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How do I file a lawsuit?

To start the process, you have to prepare a summons and complaint and file both documents with the Court.

1. The Summons

The summons provides written notice to the Court and the opposing party (i.e. defendant) that you have filed a personal injury lawsuit in Washington. The most important part of the summons tells the defendant that he or she has to formally respond to the lawsuit within 20 days or else the plaintiff can seek a default judgment.

Unlike the complaint, the summons doesn't include any specific information or facts about your case, other than the names of the parties and the name of the Court.

The law requires that a summons have standard, boilerplate information, so feel free to use my template as a guide. No need to re-create the wheel.

2. The Complaint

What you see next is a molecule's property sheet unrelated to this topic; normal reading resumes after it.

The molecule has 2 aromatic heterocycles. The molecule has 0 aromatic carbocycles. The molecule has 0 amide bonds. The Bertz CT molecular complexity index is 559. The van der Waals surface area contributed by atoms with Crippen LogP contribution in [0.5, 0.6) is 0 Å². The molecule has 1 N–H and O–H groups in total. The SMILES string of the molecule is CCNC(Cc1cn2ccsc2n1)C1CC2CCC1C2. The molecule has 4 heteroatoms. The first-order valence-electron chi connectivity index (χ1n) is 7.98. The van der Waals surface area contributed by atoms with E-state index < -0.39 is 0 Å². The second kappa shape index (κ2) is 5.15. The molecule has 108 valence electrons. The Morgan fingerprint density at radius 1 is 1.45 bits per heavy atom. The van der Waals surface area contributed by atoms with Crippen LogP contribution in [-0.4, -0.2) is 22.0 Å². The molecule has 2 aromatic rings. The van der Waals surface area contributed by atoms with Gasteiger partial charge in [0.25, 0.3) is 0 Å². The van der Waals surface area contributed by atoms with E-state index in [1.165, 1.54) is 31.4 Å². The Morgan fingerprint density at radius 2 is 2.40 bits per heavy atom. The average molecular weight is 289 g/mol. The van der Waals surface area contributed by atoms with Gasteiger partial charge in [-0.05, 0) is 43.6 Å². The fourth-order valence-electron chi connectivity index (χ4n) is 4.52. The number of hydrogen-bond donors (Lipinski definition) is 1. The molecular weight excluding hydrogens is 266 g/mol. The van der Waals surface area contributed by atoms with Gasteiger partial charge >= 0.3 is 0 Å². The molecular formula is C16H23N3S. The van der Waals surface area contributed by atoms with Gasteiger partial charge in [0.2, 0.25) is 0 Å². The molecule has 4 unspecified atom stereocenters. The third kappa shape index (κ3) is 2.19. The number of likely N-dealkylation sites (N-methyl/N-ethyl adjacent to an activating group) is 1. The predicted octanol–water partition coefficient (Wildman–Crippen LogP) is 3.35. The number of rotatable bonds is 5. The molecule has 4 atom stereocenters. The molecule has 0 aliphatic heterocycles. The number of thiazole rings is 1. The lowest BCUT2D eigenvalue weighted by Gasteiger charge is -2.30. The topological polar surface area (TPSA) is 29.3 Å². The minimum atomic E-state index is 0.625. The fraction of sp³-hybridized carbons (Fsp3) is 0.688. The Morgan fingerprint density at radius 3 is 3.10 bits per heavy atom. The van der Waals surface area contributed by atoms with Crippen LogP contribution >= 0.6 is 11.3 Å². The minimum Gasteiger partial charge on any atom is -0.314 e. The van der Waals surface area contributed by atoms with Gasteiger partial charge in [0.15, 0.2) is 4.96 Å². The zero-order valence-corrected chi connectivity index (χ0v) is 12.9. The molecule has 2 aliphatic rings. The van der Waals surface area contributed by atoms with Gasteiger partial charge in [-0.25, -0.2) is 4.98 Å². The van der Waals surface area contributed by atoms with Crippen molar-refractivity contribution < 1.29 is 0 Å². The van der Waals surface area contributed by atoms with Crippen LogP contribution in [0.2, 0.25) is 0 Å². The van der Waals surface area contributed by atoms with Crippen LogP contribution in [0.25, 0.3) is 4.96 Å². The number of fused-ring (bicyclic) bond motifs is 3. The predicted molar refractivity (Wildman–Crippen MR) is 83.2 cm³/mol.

The complaint actually describes your lawsuit. You tell the Court what happened—when and where the injury took place, the injuries you suffered, and your interactions with the defendant. You also describe your damages, such as lost wages, emotional distress, pain and suffering, repayment of medical bills.

3. Filing Your Documents

After you prepare these two documents, you must file them with the Court. Technically, you can file them separately, but you should always file them together.

As with everything in life, it costs money to file a lawsuit. To file a lawsuit in superior court, you have to pay a $220 filing fee. To file in district court, it only costs $83.

You may be able to file your lawsuit online. In King County Superior Court, for example, you can easily file online using the Court's E-Filing service. You simply register for an account, answer some basic information, and you're done. There's no additional filing fee. Attorneys are required to e-file documents, but it's optional for pro se (i.e. un-represented parties). You can also file online in Pierce County.

In many counties, however, e-filing is not an option. Snohomish County and Whatcom County require that you file by mail. San Juan County permits you to file by fax, but using that option requires an additional fee.

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